Every month we take a look at the most recent transportation trends to help plan for the future. Discover industry updates for January 2019.
The American Trucking Association’s seasonally adjusted Truck Tonnage Index increased 7.6% year over year in November, moderating from October’s revised 8.1% growth. The ATA highlighted the benefit from increased ocean import shipments due to pull-forward activity. November’s growth rate was the 19th consecutive month of growth. As a three-month moving average, November tonnage was up 6.5%.
Spot market dry-van truckload rates in December were down 8% year over year as the market experienced significant year-ago rate increases. Contract rates from 2018 likely increased 8-11%, the first significant increases since 2015. It’s predicted that truckload contract rates could be up 3-5% next year, while spot market rates could trend lower.
Global Airfreight, Containerized Ocean Traffic
Total U.S. and Canadian container imports rose 24% in December. Full-year 2018 imports rose 8%. Growth was a result of organic growth plus tariff-related inventory pull forward. With trade tariffs pending, a deceleration in ocean volumes is expected in 2019.
During December, spot market rates on trans-Pacific (Hong Kong to the U.S. West Coast) lanes averaged $2,100. Rates declined from November’s peak but remained up 30-50%. Key drivers were capacity reductions in mid 2018 and strong volume. 2018 contract rates of $1,000 and $1,200 are being honored for contracted volumes, but freight volume above allocation is being priced on the spot market. Spot market rates are expected to decline from current levels but remain higher as carriers struggle to operate profitably.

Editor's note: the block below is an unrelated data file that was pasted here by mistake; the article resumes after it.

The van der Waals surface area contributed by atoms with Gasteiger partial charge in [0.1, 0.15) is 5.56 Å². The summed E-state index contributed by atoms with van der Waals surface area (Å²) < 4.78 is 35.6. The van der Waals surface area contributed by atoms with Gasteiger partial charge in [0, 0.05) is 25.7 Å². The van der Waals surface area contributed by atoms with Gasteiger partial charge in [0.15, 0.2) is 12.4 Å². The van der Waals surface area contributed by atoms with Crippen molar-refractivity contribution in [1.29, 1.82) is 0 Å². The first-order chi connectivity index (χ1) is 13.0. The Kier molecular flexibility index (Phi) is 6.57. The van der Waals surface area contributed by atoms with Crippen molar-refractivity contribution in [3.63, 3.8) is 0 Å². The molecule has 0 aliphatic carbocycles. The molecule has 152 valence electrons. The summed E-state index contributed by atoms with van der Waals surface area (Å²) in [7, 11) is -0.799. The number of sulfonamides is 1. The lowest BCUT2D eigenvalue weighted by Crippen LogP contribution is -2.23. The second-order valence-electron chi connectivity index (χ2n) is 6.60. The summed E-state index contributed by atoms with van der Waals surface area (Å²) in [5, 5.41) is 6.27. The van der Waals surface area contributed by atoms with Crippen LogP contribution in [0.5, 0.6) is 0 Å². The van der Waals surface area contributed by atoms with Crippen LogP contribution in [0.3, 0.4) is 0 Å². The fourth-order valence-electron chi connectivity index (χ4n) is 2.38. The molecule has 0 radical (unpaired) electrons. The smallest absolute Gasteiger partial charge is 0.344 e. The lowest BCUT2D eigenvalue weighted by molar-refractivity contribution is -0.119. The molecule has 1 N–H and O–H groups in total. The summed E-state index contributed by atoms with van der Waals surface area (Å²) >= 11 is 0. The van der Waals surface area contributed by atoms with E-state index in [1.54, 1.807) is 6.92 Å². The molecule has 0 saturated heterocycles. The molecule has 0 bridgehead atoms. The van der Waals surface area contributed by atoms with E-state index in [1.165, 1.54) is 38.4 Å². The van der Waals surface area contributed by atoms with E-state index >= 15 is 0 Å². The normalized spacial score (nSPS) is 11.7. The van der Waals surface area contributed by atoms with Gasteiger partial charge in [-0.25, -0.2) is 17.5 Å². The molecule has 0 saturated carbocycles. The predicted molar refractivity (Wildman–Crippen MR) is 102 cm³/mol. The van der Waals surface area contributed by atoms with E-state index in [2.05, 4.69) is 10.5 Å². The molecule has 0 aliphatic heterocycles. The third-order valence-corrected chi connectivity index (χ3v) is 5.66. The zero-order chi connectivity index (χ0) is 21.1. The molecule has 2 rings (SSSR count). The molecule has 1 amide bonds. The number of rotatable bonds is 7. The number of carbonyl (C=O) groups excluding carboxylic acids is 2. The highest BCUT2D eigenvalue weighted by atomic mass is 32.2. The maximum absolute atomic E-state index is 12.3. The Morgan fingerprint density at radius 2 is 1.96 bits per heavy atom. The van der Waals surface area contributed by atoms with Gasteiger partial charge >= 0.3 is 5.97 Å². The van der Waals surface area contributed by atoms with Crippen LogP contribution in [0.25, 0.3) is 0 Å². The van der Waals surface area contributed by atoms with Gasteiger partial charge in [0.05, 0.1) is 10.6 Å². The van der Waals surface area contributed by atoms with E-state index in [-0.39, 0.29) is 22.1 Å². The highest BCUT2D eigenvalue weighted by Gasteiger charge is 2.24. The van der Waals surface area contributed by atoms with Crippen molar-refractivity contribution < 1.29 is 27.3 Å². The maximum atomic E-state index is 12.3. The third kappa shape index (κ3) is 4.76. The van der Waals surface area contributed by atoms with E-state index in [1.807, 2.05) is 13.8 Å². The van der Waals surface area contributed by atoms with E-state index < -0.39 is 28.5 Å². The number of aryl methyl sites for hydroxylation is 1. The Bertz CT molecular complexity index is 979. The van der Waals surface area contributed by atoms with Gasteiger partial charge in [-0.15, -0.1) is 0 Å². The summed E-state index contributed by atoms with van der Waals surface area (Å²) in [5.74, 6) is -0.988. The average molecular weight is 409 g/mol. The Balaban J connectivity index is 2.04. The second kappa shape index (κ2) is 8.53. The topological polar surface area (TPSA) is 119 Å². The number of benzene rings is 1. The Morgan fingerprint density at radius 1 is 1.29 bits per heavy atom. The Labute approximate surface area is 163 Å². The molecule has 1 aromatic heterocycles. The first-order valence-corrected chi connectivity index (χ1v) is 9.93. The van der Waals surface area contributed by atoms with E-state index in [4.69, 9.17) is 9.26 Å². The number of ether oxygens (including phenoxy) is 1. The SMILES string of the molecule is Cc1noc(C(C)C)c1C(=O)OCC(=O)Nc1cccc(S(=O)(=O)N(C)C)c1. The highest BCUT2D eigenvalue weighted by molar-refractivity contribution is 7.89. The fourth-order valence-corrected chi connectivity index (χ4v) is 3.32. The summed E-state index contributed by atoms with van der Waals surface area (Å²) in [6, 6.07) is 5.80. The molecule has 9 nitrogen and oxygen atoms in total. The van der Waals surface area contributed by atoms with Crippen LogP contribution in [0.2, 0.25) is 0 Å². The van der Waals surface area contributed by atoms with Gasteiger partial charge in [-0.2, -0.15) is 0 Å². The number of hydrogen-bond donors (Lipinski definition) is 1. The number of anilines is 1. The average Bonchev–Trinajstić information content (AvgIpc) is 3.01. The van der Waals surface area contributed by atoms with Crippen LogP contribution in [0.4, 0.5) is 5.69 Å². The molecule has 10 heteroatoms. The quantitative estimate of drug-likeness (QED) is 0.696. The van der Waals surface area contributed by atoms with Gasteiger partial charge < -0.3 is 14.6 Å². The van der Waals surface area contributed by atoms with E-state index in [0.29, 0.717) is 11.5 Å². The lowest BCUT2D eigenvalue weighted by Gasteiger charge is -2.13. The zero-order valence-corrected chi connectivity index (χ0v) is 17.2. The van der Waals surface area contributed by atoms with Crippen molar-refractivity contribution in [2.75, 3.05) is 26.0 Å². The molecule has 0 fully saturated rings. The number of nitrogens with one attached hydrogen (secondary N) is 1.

Airfreight rates in October rose versus year-ago and month-ago periods. Airfreight rates are expected to remain higher through 2018 as more capacity has been proactively locked into contract agreements due to capacity constraints with incremental pricing increases likely due to tariff-related demand at the end of 2018.
During the fourth quarter of 2018, railroad volume growth slowed from the third quarter trend. CSX volumes rose 3% due to slowing coal volumes, offsetting solid automotive and intermodal volume growth. Norfolk Southern volumes also slowed to 3% in the fourth quarter from the third quarter’s 5% pace, but are instead a result of declining automotive and grain shipments year over year, offsetting solid intermodal volumes.
Union Pacific and BNSF volume growth rates slowed in the fourth quarter from the third quarter trend. Union Pacific’s growth rate slowed from 6% in the third quarter to 3% in the fourth quarter due to less frac sand and automotive shipments. BNSF’s growth rate moderated slightly from 4% in the third quarter to 3% in the fourth quarter, with slowing grain and less frac sand offsetting higher coal shipments.
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